If this year’s study is any indication, it’s clear guests are expecting a whole lot more from hotels than they have before in the coming year.
You would think hoteliers would have learned a few things from their foray with Travelweb in the early 2000s but, as Room Key shows, they obviously did not.
The biggest news from last week’s hospitality conferences was that there wasn’t much news. But where there was, it all had to do with a single theme: branding. Here’s why.
We turned the camera on four of travel's marketing leaders to learn what keeps them up at night. Here's what they had to say.
In the hospitality space, brands are everything, and Wyndham's investment in its 16 brands is one that was definitely needed, especially in the economy space. If the popularity and brand loyalty of lower-cost airline carriers like JetBlue or Virgin America have shown, it's that economy and midscale brands can successfully enter the lifestyle space, too.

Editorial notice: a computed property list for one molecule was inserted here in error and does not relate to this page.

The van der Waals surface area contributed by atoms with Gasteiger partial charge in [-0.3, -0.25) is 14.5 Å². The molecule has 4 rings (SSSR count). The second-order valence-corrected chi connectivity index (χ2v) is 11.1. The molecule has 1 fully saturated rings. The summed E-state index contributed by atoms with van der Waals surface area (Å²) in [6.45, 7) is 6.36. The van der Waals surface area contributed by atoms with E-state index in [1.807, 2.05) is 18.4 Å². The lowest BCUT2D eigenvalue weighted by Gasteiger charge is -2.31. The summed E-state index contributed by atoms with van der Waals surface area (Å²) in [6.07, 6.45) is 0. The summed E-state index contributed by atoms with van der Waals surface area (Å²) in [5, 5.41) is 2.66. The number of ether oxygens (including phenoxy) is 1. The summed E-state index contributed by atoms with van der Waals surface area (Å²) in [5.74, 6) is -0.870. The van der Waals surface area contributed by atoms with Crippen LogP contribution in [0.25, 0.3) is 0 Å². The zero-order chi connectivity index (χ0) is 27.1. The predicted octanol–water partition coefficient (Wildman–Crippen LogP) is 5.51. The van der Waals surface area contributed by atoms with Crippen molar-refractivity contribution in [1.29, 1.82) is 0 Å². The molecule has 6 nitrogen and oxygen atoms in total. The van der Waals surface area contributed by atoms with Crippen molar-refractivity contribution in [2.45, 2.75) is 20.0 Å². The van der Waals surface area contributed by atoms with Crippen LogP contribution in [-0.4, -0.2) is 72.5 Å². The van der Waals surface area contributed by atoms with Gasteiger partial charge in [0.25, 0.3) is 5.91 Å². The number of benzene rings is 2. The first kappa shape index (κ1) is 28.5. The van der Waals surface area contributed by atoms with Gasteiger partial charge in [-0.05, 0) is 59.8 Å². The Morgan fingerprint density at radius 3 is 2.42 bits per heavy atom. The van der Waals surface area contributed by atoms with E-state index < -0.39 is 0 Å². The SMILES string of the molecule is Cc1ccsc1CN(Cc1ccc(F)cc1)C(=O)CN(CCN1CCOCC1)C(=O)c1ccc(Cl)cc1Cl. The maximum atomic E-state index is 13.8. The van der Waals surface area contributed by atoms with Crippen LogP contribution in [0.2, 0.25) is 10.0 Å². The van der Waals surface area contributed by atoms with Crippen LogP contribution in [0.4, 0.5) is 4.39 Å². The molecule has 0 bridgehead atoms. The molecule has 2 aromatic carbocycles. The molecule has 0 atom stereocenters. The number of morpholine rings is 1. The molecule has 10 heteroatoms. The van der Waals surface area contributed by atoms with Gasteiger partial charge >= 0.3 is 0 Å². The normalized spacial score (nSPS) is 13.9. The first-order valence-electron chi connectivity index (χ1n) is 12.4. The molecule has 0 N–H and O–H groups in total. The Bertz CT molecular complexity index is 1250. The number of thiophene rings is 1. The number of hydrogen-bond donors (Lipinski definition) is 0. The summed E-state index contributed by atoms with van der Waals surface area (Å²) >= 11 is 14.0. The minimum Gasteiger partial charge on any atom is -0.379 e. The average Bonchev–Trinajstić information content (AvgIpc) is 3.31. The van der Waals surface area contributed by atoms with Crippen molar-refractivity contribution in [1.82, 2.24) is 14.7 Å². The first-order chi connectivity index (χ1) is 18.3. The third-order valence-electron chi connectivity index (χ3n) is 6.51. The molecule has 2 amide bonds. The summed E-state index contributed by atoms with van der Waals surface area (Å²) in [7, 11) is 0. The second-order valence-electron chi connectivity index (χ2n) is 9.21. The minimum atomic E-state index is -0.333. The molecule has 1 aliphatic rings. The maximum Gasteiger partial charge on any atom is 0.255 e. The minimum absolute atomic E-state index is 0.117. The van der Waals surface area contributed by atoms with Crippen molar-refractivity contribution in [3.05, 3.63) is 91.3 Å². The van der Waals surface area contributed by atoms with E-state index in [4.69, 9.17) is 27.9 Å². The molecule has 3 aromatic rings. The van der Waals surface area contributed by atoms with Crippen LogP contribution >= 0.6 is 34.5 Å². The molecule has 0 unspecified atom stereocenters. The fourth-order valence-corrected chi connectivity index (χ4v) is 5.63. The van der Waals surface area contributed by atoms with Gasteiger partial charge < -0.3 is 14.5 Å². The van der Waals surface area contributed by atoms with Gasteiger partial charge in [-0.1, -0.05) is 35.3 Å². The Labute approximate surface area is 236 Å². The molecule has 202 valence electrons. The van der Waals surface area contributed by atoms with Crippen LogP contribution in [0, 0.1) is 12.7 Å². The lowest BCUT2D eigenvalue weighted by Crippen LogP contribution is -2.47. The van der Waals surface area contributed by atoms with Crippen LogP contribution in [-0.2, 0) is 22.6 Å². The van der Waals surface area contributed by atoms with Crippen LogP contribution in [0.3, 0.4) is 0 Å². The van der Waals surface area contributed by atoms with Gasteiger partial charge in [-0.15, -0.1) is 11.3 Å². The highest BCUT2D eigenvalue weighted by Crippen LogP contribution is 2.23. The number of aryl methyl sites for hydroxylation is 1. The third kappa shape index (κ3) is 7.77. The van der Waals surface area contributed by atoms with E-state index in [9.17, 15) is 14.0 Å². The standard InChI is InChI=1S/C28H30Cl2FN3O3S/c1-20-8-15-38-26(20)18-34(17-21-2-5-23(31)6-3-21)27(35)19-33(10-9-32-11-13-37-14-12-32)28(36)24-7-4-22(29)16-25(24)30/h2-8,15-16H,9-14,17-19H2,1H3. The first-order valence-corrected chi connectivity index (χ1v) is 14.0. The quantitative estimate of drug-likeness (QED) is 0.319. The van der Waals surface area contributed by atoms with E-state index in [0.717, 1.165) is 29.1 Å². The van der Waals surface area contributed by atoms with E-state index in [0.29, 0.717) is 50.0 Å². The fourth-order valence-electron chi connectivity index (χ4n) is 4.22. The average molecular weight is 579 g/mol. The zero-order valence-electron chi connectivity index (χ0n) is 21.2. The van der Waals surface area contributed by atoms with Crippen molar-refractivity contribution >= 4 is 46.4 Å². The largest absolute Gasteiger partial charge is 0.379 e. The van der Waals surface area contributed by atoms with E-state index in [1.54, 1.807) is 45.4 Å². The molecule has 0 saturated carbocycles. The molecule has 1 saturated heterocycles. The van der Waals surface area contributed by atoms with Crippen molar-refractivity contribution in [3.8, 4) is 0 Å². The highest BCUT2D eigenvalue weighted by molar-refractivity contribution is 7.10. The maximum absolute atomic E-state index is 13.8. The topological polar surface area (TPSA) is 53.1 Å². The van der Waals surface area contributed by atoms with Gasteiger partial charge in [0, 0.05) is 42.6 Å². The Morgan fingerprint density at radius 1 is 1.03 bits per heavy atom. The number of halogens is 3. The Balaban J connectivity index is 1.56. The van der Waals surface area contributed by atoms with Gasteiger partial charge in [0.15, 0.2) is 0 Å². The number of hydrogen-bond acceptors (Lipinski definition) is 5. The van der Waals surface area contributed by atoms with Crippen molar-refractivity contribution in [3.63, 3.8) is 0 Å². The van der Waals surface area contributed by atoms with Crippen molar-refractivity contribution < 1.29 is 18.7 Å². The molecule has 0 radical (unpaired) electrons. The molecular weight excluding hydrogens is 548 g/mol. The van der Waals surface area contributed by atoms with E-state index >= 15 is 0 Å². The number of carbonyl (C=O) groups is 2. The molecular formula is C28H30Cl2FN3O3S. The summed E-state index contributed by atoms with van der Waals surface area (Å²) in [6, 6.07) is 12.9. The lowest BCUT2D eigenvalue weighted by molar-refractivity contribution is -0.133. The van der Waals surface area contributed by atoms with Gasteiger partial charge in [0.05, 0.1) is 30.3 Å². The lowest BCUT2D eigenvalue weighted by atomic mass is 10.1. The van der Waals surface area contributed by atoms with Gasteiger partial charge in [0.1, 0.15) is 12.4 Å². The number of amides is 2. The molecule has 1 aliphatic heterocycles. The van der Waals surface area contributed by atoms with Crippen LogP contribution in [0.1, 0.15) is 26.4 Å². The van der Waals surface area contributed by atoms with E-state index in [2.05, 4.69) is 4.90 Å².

What's the most overused travel marketing buzzword out there? Our vote goes to "experience" (although "authentic" isn't too far behind.) Love it, or love to hate it, "experience" isn't not going away anytime soon. Here's why.
Hotels are getting more people to join their loyalty programs than ever before. Now they just need to raise their engagement levels to keep them coming back — booking direct, as they'd prefer.
Despite troubles in Macau, the usual suspects — namely gaming CEOs — took home the most money in 2015, with Wyndham’s CEO grabbing the No. 2 spot.
Lower oil prices may translate to more road trips for leisure travelers, and better margins for airlines, but they tend to have a negative impact on hotels, especially in terms of corporate travel.
Hotel CEOs are talking a big game when it comes to the need for — and success of — their efforts to get more customers to book direct.